Cheatin' Cano to Mets?

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Cheatin' Cano to Mets?

Postby T15D23 » Fri Nov 30, 2018 2:42 pm

High-risk move for the Mets in their potential blockbuster deal with the Mariners
Ken Rosenthal


On​ Sunday night,​ when​ I​ first heard​ the Mets were in​ contact​ with the Mariners​ about Robinson​ Canó, I​​ asked an agent for his opinion.

“Don’t see Canó fitting with the Mets for about 1,000,000 reasons,” the agent said.

On Thursday, after the names of the Mets’ prospects in the deal began to be reported, an executive from another club called me.

In essence, the exec wanted to know, “If new Mets GM Brodie Van Wagenen is making deals like this, where can I sign up for one of my own?”

As with any trade, it will be years before we can accurately judge this blockbuster, the first of the offseason. But know this: Mariners GM Jerry Dipoto was said to be euphoric on Thursday over his expected return for Canó and All-Star closer Edwin Diaz.

The return, once the deal is official, reportedly will include outfielder Jarred Kelenic, the sixth overall pick in the 2018 draft, right-hander Justin Dunn, the 19th overall pick in ‘16, and right-hander Gerson Bautista, one of three pitchers the Mets acquired from the Red Sox for reliever Addison Reed at the 2017 non-waiver deadline.

It also will include outfielder Jay Bruce and reliever Anthony Swarzak, whose combined $34 million obligation will help off-set Canó’s remaining $120 million, as well as an unknown amount of cash that further will reduce the Mets’ financial commitment going forward.

At first glance, Dipoto is pulling off the baseball version of having his cake and eating it, too: He will save tens of millions on Canó while getting a substantial return on Diaz, whose value figured to be significantly higher if traded alone, unencumbered by Canó’s contract.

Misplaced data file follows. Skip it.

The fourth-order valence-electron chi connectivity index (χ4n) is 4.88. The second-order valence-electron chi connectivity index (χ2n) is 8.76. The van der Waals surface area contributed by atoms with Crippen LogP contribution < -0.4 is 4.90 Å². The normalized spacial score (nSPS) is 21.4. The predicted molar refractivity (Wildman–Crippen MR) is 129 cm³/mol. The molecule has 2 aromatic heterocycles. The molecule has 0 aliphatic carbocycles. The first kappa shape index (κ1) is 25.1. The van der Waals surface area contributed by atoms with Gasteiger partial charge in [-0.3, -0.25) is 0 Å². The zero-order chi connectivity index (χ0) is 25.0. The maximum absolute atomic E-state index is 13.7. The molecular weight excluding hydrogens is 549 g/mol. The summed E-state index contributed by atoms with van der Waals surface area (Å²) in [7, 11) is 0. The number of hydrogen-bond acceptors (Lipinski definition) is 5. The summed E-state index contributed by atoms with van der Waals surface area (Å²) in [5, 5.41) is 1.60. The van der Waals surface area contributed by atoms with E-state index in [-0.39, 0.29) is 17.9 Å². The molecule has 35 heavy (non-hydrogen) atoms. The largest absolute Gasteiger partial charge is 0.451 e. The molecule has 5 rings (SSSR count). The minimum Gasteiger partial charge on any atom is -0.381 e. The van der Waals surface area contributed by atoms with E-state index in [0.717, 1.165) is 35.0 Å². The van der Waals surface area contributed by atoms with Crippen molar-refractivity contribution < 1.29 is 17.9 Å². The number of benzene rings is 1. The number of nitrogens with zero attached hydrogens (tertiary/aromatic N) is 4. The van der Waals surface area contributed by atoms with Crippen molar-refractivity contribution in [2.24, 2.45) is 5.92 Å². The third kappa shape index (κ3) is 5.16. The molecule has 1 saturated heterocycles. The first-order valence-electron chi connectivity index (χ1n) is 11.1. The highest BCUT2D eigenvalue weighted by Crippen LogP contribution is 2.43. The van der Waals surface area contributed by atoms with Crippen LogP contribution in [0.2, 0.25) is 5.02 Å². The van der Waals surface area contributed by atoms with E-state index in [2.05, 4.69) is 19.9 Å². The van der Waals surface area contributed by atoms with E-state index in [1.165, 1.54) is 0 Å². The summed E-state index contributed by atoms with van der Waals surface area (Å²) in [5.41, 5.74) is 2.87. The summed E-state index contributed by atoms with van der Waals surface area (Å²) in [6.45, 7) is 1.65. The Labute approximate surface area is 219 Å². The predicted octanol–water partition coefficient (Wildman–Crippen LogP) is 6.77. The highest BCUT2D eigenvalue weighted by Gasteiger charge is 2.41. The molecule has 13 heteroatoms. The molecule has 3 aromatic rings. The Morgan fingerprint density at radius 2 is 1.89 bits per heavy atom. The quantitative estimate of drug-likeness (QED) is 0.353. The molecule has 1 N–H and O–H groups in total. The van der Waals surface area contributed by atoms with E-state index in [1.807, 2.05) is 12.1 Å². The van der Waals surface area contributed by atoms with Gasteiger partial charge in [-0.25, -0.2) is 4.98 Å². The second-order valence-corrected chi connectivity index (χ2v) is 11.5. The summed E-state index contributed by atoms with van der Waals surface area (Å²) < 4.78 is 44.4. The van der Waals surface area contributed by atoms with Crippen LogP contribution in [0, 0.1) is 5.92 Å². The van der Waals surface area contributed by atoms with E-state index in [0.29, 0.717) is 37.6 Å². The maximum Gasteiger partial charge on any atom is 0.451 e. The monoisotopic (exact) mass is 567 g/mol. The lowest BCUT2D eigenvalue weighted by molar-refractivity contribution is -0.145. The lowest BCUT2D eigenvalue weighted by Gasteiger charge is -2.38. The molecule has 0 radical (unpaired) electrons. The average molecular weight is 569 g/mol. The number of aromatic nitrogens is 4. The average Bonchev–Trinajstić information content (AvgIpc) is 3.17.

How much better, though, could the Mariners have done?

A rival executive said the trade breaks down into two separate but fair deals:

Diaz for Kelenic, Dunn and Bautista.

Cano for Swarzak and Bruce.

The exec believes the Mariners perhaps could have gotten slightly more if they had separated Diaz from Canó, adding he could better judge the transaction as a whole once he knows the amount of cash involved. But the question for the Mets, even as they admirably shift into win-now mode, is the same question every team faces in every trade: Could they have put their assets, both in dollars and prospects, to better use?

Neither player they will acquire fully merits their trust.

Canó, 36, will be wedded to the Mets for the next five years, without the availability of a designated hitter to cushion his defensive decline (though it is conceivable baseball will adopt a universal DH before his contract expires).

Diaz, 24, arguably was the best closer in the game last season, and he has four years of control remaining, the first at a bargain rate near baseball’s minimum $555,000 salary. But he is also a reliever, the most volatile species in the sport, and one of the most available, too.

Van Wagenen, who as an agent helped negotiate Canó’s 10-year, $240 million free-agent contract with the Mariners in December 2013, evidently sees him differently than most of us, regarding the player as a baseball savant who will provide the Mets with both tangible and intangible benefits. Even last season, when Canó served an 80-game suspension for violating baseball’s joint drug policy, he projected to nearly a six-win player according to fWAR – a superstar.

“His bat was real good late when I saw him,” said one scout, referencing Cano’s .860 OPS in 179 plate appearances after he returned from his suspension on Aug. 14. “But his legs won’t hold for defense later on.”